The lion still stood looking majestically and coolly toward this object that his eyes only showed in silhouette, bulking like some super-rhino. There was no man smell carried toward him and he watched the object, moving his great head a little from side to side. Then watching the object, not afraid, but hesitating before going down the bank to drink with such a thing opposite him, he saw a man figure detach itself from it and he turned his heavy head and swung away toward the cover of the trees as he heard a cracking crash and felt the slam of a.
He trotted, heavy, bigfooted, swinging wounded full-bellied, through the trees toward the tall grass and cover, and the crash came again to go past him ripping the air apart.
Then it crashed again and he felt the blow as it hit his lower ribs and ripped on through, blood sudden hot and frothy in his mouth, and he galloped toward the high grass where he could crouch and not be seen and make them bring the crashing thing close enough so he could make a rush and get the man that held it. Macomber had not thought how the lion felt as he got out of the car.
He only knew his hands were shaking and as he walked away from the car it was almost impossible for him to make his legs move. They were stiff in the thighs, but he could feel the muscles fluttering. Nothing happened though he pulled until he thought his finger would break.
Then he knew he had the safety on and as he lowered the rifle to move the safety over he moved another frozen pace forward, and the lion seeing his silhouette flow clear of the silhouette of the car, turned and started off at a trot, and, as Macomber fired, he heard a whunk that meant that the bullet was home; but the lion kept on going. Macomber shot again and every one saw the bullet throw a spout of dirt beyond the trotting lion. He shot again, remembering to lower his aim, and they all heard the bullet hit, and the lion went into a gallop and was in the tall grass before he had the bolt pushed forward.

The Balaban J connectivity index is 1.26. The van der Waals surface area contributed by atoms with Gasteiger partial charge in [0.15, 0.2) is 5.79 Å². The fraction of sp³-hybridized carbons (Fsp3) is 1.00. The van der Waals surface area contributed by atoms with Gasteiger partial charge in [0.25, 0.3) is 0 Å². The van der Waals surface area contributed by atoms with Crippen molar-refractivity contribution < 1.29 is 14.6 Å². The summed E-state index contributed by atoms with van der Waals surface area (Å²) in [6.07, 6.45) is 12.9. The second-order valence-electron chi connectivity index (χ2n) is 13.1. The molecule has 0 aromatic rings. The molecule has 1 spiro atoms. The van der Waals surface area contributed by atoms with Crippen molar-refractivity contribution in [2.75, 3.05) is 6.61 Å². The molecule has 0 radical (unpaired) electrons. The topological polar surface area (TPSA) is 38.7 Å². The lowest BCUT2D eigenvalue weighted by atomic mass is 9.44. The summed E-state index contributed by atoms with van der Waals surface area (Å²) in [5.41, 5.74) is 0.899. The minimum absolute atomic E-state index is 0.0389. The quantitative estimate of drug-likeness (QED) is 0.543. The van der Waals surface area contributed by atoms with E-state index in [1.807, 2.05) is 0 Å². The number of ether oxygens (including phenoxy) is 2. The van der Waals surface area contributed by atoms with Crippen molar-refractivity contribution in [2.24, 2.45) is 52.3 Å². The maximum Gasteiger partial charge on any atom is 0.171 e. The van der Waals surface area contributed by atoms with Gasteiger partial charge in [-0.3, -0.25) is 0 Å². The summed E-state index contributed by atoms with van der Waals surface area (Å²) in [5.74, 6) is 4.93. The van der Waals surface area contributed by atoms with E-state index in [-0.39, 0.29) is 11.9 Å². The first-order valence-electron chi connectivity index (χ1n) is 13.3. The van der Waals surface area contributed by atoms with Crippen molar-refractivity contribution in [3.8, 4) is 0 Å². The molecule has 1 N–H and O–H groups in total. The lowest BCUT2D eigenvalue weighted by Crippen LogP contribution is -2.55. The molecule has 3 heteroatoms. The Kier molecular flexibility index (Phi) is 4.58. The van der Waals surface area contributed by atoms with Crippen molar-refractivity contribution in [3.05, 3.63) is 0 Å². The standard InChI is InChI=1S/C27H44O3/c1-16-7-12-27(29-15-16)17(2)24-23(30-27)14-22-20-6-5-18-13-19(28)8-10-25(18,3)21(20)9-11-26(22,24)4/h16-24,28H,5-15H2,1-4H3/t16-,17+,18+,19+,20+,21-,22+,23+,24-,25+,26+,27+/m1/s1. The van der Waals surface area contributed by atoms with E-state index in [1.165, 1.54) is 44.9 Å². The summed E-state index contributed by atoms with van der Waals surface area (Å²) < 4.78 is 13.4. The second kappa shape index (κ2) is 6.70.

Macomber stood there feeling sick at his stomach, his hands that held the Springfield still cocked, shaking, and his wife and Robert Wilson were standing by him. Beside him too were the two gun-bearers chattering in Wakamba. The gun-bearers looked very grave. They were silent now. His mouth was very dry and it was hard for him to talk. You can see even better from here. There was dark blood on the short grass that the gun-bearers pointed out with grass stems, and that ran away behind the river bank trees.
Somebody bound to get mauled. You see, they signed on for it. Why not leave him there? Just drop it. For another, some one else might run onto him. You keep behind me and a little to one side. It might be much better. This is my shauri now, you know. They sat under a tree and smoked. The narrator, a young man, is getting physical rehabilitation for a leg wound received at the front in WW I. Four other young men are also getting therapy. Two hit men, Max and Al, enter a diner to get some food and to wait for their target to arrive.
Two young men are passing through town. They stop at a bar for a drink and then encounter a motley group at a train station. Two of the women there, prostitutes, argue about a boxer they once knew. The narrator tells the story of being with his father in Italy and France when he worked as a jockey. His father had an argument with some people after winning a race in Italy.
In France he eventually buys his own horse to train and ride. During the Spanish Civil War, an old man sits on the roadside, exhausted and discouraged.
Everyone is fleeing from the advancing fascist army. The Reading Life: The Doctor's Wife by Sawako Ariyoshi. Maybe he's compensating for something: The Unwinding: An Inner History of the New America. Elon Musk: Dispatches from Pluto: Lost and Found in the Mississippi Delta.